• Value
  • Flow
  • Pull
  • Perfection

giving clear definitions of their meaning and/or give examples of their applications on specific cases.

Students can apply three principles of lean thinking giving definitions of their meaning and/or give examples for the application of these three principles. Students can apply two principles of lean thinking, giving definitions of their meaning and/or give examples for the application of these two principles. Students can barely apply one principle of lean thinking, giving definition of its meaning and/or give examples for the application of this principle Students cannot apply any principles of lean thinking in any case.
Students comprehend the links between various lean tactics
Students are able to fully identify 7 tactics in a given ordering scheme and/or explain the logic of its sequence Students can satisfactorily identify a of given ordering schemes, identifying the correct order of five tactics and/or explaining the logic of its sequence. Students can partially identify one of the existing ordering schemes, identifying the correct order of three tactics and/or explaining the logic of its sequence. Students can barely identify one of the existing ordering schemes, identifying the correct order of two tactics and/or explaining the logic of its sequence. Students cannot identify any ordering scheme for lean tactics.
Students can apply lean tactics in the solution of lean problems
Students can completely solve specific lean problems applying the seven tactics, through the definition of their meaning and/or using examples as specific solution alternatives for the seven tactics. Students can satisfactorily solve specific lean problems applying five tactics, through the definition of their meaning and/or using examples for these five tactics Students can partially solve specific lean problems applying three tactics, through the definition of their meaning and/or using examples for these three tactics Students can barely solve specific lean problems applying two tactics, trough the definition of their meaning and/or using examples for these two tactics. Students cannot apply and explain lean tactics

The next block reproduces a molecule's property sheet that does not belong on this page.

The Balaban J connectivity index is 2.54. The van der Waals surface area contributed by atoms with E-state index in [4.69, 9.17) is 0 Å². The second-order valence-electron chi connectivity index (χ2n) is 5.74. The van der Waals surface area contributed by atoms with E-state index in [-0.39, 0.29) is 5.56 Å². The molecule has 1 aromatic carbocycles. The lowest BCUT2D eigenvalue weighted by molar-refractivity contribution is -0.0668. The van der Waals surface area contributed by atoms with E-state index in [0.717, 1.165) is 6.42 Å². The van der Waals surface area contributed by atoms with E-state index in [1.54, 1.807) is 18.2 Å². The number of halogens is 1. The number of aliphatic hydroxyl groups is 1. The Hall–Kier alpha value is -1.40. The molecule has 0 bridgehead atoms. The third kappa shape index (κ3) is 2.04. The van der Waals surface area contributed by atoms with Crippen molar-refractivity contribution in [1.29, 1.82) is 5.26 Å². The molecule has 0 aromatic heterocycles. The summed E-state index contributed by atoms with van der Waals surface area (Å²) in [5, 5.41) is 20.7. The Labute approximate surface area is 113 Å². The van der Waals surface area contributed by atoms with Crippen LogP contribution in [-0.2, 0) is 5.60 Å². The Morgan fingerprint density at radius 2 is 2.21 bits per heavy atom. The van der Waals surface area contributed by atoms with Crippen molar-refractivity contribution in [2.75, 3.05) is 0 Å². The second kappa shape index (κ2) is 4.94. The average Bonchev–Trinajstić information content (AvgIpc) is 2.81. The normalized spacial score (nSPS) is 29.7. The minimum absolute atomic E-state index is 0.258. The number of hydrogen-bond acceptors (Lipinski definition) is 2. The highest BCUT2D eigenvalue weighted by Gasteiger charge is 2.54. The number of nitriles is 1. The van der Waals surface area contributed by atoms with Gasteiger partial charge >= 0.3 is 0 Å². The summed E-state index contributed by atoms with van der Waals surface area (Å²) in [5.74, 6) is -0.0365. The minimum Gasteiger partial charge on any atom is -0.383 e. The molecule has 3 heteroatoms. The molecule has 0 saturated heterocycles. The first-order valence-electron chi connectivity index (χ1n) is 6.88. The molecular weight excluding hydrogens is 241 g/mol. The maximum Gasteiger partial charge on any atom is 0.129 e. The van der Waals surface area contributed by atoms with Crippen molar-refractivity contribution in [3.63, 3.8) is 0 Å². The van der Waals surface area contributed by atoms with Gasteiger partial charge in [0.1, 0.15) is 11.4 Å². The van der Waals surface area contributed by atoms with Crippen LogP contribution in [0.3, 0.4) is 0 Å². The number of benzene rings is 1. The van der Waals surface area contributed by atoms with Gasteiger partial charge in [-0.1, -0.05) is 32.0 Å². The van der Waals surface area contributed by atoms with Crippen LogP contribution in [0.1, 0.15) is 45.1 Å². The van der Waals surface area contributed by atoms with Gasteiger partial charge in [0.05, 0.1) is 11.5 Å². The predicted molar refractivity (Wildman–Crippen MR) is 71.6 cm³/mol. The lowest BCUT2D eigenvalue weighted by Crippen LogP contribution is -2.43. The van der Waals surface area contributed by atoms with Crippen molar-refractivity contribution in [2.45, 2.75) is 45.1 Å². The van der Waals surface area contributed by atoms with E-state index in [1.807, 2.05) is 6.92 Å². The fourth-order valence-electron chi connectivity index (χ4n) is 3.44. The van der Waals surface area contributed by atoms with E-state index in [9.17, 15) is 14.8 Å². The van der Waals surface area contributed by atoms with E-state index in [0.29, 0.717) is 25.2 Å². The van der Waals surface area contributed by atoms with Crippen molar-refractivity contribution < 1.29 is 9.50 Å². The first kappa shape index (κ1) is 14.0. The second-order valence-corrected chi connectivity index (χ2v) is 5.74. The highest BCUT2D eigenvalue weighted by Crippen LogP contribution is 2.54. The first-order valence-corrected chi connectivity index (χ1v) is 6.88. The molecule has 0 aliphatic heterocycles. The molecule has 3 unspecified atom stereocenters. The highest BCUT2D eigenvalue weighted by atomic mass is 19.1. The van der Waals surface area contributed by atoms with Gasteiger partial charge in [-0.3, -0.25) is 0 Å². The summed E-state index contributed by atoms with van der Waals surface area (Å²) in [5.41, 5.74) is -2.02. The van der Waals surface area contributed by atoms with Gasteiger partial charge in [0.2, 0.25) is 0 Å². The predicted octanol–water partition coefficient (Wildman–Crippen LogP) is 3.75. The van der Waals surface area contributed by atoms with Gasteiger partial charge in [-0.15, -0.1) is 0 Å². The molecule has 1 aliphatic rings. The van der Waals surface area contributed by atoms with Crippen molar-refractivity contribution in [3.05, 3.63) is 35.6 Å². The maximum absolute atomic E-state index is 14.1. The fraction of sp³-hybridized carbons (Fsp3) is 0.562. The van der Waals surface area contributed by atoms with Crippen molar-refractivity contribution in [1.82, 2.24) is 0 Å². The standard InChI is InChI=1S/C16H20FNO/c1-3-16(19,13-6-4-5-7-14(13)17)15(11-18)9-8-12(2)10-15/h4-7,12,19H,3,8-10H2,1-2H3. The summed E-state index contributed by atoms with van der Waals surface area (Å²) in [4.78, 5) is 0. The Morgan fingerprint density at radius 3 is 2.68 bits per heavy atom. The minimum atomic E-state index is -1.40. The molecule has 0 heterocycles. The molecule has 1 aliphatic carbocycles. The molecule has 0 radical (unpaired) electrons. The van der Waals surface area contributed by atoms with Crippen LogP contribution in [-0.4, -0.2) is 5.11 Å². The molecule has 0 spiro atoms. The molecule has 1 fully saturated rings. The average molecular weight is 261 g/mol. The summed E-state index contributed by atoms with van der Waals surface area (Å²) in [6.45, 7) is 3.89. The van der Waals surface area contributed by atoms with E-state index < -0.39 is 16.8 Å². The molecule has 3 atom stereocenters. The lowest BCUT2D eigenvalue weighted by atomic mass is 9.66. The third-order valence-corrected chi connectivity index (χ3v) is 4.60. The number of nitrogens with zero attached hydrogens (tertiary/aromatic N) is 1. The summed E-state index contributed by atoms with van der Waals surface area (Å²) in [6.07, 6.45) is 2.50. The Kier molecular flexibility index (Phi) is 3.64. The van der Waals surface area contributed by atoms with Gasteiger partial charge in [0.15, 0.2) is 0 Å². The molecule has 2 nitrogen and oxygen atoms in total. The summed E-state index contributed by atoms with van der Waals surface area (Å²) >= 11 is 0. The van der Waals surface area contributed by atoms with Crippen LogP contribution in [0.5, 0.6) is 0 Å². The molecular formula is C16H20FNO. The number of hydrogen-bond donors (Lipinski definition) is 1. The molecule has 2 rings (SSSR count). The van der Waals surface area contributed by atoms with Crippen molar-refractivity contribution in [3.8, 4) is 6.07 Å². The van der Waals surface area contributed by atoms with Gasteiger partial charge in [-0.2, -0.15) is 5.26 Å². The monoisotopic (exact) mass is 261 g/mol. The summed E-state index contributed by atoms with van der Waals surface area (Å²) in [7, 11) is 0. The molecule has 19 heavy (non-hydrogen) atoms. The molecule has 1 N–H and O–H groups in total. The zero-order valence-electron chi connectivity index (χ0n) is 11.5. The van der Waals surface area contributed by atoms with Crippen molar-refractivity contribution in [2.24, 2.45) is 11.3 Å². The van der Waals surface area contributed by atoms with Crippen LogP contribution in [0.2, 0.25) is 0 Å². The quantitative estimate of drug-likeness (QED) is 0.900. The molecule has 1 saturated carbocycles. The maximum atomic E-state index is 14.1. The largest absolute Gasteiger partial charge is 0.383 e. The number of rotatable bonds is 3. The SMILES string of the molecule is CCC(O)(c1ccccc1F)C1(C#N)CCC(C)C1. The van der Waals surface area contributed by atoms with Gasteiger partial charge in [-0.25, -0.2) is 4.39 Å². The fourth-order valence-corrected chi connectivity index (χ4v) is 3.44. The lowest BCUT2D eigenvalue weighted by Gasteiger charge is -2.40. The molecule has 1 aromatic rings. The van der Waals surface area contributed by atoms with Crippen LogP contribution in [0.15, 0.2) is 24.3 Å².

Conclusions

This paper describes our implementation of lean laboratory exercises in an introductory production systems design course at WPI. The six laboratory exercises, based around a physical simulation of clock assembly called TIME WISE, encouraged students to experiment with theoretical concepts and critically examine process results. Students who took the course with the added laboratory exercises expressed significantly more confidence in their ability to understand and apply lean ideas, as well as to calculate process measures. Our preliminary scoring of student work showed little difference between those who took the course with the lab and those who did not. These initial results may be explained by differences in the format of the student work and/or the preliminary nature of the evaluation.

We are teaching the laboratory section of the course again in Spring 2003, and are continuing our evaluation of the project impact. In addition to lean design, project objectives include improving students' understanding of process dynamics and variability and their ability to make data-based decisions. We are testing rubrics to evaluate these objectives. Based on the preliminary results, we are also interested in examining student learning over a longer time span to see whether or not the context created by the laboratory helps students to remember what they have learned. We are also making several changes to the exercises, incorporating more required calculations and exploring supply chain impacts. Students who participated in the TIME WISE exercises in Fall 2002 were overwhelmingly positive about the laboratory activities in student evaluations. We also found the interaction and exploration required by the labs to be a stimulating and satisfying teaching experience.